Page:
- Get Involved
CAMP HENRY E. MCCULLOCH
CAMP HENRY E. MCCULLOCH. Camp Henry E. McCulloch, at Nuner's Mott, four miles north of Victoria, served as a Confederate camp of instruction from September 1861 to May 1862. The post was named in honor of Gen. Henry Eustace McCulloch, commander of the Department of Texas. Its commanding officer was Col. Robert R. Garland, a native Virginian who entered the United States Army on December 30, 1847, as a second lieutenant in the Seventh Infantry. By 1861 he held the rank of captain. After the fall of Fort Sumter, Garland forfeited his commission while stationed at Fort Fillmore, New Mexico, enrolled in the Confederate Army as a captain, and was assigned to duty as a mustering officer for the Texas cavalry regiments of B. Warren Stone, Jr., and Middleton T. Johnson. Later he was authorized to raise and train men for the newly formed Sixth Texas Infantry. Garland was confirmed colonel of the regiment on December 12, 1861, to rank from the preceding September 3.
Ten infantry companies from Calhoun, Victoria, Bell, Matagorda, Bexar, Gonzales, DeWitt, Travis, and Guadalupe counties were assembled at Camp McCulloch. The first one mustered into service there was the Lavaca Guards, from Calhoun County. Included in the ranks of the Sixth Texas Infantry were T. Scott Anderson, Sebron G. Sneed, Jr., George P. Finlay, and John P. White. In addition to the infantry companies two cavalry companies, Edward Beaumont's and James C. Borden's, were also stationed at the camp.
The site selected for Camp McCulloch was very disagreeable to some of the soldiers, who complained that the location was insect-infested and unhealthful. In order to provide adequate medical care for the trainees, the Victoria Male Academy was rented from the Corporation of Victoria and used as the camp's hospital. The troops were issued "butternut"-light brown- uniforms manufactured at the State Penitentiary (see TEXAS STATE PENITENTIARY AT HUNTSVILLE). The raw recruits were drilled under the watchful eye of Garland until they became adept at marching with military precision. In December 1861 units of the regiment were ordered to Indianola and Saluria to help defend the region against an anticipated Union attack. When it became apparent that no engagement was forthcoming, the companies returned to Victoria.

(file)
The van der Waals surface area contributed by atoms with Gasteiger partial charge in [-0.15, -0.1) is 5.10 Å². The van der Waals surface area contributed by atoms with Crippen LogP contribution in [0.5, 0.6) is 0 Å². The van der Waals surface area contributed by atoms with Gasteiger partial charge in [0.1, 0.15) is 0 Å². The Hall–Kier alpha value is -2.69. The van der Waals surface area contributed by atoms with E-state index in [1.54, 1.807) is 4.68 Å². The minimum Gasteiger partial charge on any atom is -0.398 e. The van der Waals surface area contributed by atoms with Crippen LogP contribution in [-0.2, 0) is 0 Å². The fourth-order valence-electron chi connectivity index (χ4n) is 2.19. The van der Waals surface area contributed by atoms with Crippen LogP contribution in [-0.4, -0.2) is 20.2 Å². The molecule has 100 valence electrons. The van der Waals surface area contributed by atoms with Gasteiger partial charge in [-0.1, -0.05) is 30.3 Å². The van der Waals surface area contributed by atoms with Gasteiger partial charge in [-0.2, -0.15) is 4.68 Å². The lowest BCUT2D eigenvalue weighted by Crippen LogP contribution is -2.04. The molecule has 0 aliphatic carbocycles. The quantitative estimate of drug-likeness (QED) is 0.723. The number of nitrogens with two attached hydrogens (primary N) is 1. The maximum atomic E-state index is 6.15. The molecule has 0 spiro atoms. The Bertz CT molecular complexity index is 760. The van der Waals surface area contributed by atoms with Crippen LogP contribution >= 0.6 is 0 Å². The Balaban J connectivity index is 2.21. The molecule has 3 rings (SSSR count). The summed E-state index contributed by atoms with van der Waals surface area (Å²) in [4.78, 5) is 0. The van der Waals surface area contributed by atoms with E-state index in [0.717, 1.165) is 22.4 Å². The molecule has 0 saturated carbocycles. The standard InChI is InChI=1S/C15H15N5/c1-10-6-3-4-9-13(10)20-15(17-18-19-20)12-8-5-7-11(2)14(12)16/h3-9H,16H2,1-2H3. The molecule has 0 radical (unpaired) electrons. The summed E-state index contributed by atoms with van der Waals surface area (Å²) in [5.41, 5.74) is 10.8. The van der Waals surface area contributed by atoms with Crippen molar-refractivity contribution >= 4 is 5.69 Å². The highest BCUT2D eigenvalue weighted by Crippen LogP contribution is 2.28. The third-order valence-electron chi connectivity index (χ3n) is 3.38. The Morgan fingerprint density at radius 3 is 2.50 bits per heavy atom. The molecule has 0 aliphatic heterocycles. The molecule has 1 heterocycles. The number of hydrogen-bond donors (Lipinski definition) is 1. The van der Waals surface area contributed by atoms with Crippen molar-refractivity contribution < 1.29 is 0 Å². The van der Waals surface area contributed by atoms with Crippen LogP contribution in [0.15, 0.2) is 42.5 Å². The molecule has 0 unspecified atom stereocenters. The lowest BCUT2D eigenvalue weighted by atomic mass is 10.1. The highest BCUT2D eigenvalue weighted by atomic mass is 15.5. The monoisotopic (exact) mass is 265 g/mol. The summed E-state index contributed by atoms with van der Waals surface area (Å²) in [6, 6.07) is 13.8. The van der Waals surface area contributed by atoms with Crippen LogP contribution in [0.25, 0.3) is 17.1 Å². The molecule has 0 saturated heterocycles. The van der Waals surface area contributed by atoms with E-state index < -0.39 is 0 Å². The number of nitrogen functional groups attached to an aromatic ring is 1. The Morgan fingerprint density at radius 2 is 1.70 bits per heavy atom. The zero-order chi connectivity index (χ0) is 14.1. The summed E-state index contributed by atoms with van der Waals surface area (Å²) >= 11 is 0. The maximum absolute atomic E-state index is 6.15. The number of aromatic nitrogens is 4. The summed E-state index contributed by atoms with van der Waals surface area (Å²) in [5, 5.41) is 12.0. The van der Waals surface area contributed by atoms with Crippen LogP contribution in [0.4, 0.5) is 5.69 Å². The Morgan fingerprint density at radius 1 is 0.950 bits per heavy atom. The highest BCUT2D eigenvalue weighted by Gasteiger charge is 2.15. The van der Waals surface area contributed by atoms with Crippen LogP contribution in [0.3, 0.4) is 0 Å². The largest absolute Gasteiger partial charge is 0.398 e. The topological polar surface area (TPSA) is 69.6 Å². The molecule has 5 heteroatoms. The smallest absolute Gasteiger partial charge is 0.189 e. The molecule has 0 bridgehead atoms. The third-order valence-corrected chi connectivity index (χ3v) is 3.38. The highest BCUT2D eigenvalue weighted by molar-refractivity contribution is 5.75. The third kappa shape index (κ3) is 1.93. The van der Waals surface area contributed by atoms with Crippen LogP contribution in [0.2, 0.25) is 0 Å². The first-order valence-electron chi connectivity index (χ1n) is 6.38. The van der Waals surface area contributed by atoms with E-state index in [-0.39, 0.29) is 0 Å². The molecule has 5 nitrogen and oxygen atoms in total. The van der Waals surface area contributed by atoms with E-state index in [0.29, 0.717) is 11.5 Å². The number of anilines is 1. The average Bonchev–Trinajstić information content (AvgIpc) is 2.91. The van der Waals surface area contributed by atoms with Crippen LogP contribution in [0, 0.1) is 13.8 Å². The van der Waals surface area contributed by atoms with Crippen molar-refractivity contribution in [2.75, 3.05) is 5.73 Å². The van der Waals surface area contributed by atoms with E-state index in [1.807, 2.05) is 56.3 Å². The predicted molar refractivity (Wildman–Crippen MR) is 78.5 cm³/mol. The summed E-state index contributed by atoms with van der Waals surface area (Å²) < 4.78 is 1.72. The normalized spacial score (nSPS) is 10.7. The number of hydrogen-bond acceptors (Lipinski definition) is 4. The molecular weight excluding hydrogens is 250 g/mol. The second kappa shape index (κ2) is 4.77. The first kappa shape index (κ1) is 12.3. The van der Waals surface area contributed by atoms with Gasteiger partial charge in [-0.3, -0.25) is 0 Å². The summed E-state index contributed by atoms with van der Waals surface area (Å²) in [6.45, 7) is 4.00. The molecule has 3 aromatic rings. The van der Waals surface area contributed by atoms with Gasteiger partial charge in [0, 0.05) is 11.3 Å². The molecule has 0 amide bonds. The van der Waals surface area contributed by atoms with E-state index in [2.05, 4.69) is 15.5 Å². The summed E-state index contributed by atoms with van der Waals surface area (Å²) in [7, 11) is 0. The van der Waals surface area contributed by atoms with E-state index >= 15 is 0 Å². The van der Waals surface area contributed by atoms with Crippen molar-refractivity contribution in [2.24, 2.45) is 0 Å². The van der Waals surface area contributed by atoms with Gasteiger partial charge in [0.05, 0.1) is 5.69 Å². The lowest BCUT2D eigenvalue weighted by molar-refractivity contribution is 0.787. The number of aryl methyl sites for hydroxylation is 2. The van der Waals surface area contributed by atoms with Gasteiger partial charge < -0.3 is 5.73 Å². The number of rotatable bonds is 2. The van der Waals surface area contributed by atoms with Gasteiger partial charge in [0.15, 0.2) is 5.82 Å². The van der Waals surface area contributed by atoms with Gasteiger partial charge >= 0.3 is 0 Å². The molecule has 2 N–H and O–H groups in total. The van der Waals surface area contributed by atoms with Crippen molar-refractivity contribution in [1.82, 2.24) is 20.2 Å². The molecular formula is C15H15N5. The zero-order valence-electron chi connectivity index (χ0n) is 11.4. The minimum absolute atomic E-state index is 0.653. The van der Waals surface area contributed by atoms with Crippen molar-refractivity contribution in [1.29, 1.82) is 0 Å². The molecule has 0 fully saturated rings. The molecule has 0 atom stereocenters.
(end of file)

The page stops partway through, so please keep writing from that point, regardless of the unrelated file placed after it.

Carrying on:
Before breaking camp on May 22, 1862, and moving to Arkansas, Garland asked the ladies of Victoria to make a regimental flag. Mrs. Richard (Elizabeth McAnulty) Owens and her daughters, using materials from the Owens mercantile store, designed and produced a flag. However, the flag was not finished before the regiment left Camp McCulloch and had to be forwarded. Shortly after it was received, it was captured at the battle of Arkansas Post.
Roy Grimes, ed., 300 Years in Victoria County (Victoria, Texas: Victoria Advocate, 1968; rpt., Austin: Nortex, 1985). James M. McCaffrey, This Band of Heroes (Austin: Eakin Press, 1985). George Lee Robertson Papers, Dolph Briscoe Center for American History, University of Texas at Austin.
Image Use Disclaimer
All copyrighted materials included within the Handbook of Texas Online are in accordance with Title 17 U.S.C. Section 107 related to Copyright and “Fair Use” for Non-Profit educational institutions, which permits the Texas State Historical Association (TSHA), to utilize copyrighted materials to further scholarship, education, and inform the public. The TSHA makes every effort to conform to the principles of fair use and to comply with copyright law.
For more information go to: http://www.law.cornell.edu/uscode/17/107.shtml
If you wish to use copyrighted material from this site for purposes of your own that go beyond fair use, you must obtain permission from the copyright owner.
The following, adapted from the Chicago Manual of Style, 15th edition, is the preferred citation for this article.Handbook of Texas Online, Charles D. Spurlin, "CAMP HENRY E. MCCULLOCH," accessed September 18, 2019, http://www.tshaonline.org/handbook/online/articles/qbc42.
Uploaded on June 12, 2010. Modified on March 4, 2011. Published by the Texas State Historical Association.